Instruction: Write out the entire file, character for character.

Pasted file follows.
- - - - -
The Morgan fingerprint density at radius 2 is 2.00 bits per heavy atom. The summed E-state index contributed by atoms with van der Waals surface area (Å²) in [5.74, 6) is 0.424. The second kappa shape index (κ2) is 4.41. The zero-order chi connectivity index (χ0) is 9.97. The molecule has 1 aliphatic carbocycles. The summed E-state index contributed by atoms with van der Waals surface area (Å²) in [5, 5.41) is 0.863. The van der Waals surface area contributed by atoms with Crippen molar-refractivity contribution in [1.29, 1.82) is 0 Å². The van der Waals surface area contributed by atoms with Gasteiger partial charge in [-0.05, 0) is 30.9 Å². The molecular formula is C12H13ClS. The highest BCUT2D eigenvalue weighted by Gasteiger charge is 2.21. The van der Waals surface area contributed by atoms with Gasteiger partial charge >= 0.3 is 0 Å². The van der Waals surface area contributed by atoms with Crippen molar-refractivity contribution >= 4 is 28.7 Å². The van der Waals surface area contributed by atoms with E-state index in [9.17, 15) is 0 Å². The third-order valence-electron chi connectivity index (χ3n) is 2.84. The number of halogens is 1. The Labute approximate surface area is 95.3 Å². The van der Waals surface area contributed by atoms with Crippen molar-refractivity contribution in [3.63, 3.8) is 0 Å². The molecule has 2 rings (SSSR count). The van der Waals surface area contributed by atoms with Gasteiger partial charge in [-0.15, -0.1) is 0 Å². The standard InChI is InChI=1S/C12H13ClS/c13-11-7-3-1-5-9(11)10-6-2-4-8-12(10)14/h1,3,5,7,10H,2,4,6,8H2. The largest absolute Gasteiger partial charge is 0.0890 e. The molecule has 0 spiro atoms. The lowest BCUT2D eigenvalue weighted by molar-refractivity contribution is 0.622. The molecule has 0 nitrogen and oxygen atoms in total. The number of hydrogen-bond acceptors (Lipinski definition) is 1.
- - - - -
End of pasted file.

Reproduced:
The Morgan fingerprint density at radius 2 is 2.00 bits per heavy atom. The summed E-state index contributed by atoms with van der Waals surface area (Å²) in [5.74, 6) is 0.424. The second kappa shape index (κ2) is 4.41. The zero-order chi connectivity index (χ0) is 9.97. The molecule has 1 aliphatic carbocycles. The summed E-state index contributed by atoms with van der Waals surface area (Å²) in [5, 5.41) is 0.863. The van der Waals surface area contributed by atoms with Crippen molar-refractivity contribution in [1.29, 1.82) is 0 Å². The van der Waals surface area contributed by atoms with Gasteiger partial charge in [-0.05, 0) is 30.9 Å². The molecular formula is C12H13ClS. The highest BCUT2D eigenvalue weighted by Gasteiger charge is 2.21. The van der Waals surface area contributed by atoms with Gasteiger partial charge >= 0.3 is 0 Å². The van der Waals surface area contributed by atoms with Crippen molar-refractivity contribution >= 4 is 28.7 Å². The van der Waals surface area contributed by atoms with E-state index in [9.17, 15) is 0 Å². The third-order valence-electron chi connectivity index (χ3n) is 2.84. The number of halogens is 1. The Labute approximate surface area is 95.3 Å². The van der Waals surface area contributed by atoms with Crippen molar-refractivity contribution in [3.63, 3.8) is 0 Å². The molecule has 2 rings (SSSR count). The van der Waals surface area contributed by atoms with Gasteiger partial charge in [-0.15, -0.1) is 0 Å². The standard InChI is InChI=1S/C12H13ClS/c13-11-7-3-1-5-9(11)10-6-2-4-8-12(10)14/h1,3,5,7,10H,2,4,6,8H2. The largest absolute Gasteiger partial charge is 0.0890 e. The molecule has 0 spiro atoms. The lowest BCUT2D eigenvalue weighted by molar-refractivity contribution is 0.622. The molecule has 0 nitrogen and oxygen atoms in total. The number of hydrogen-bond acceptors (Lipinski definition) is 1.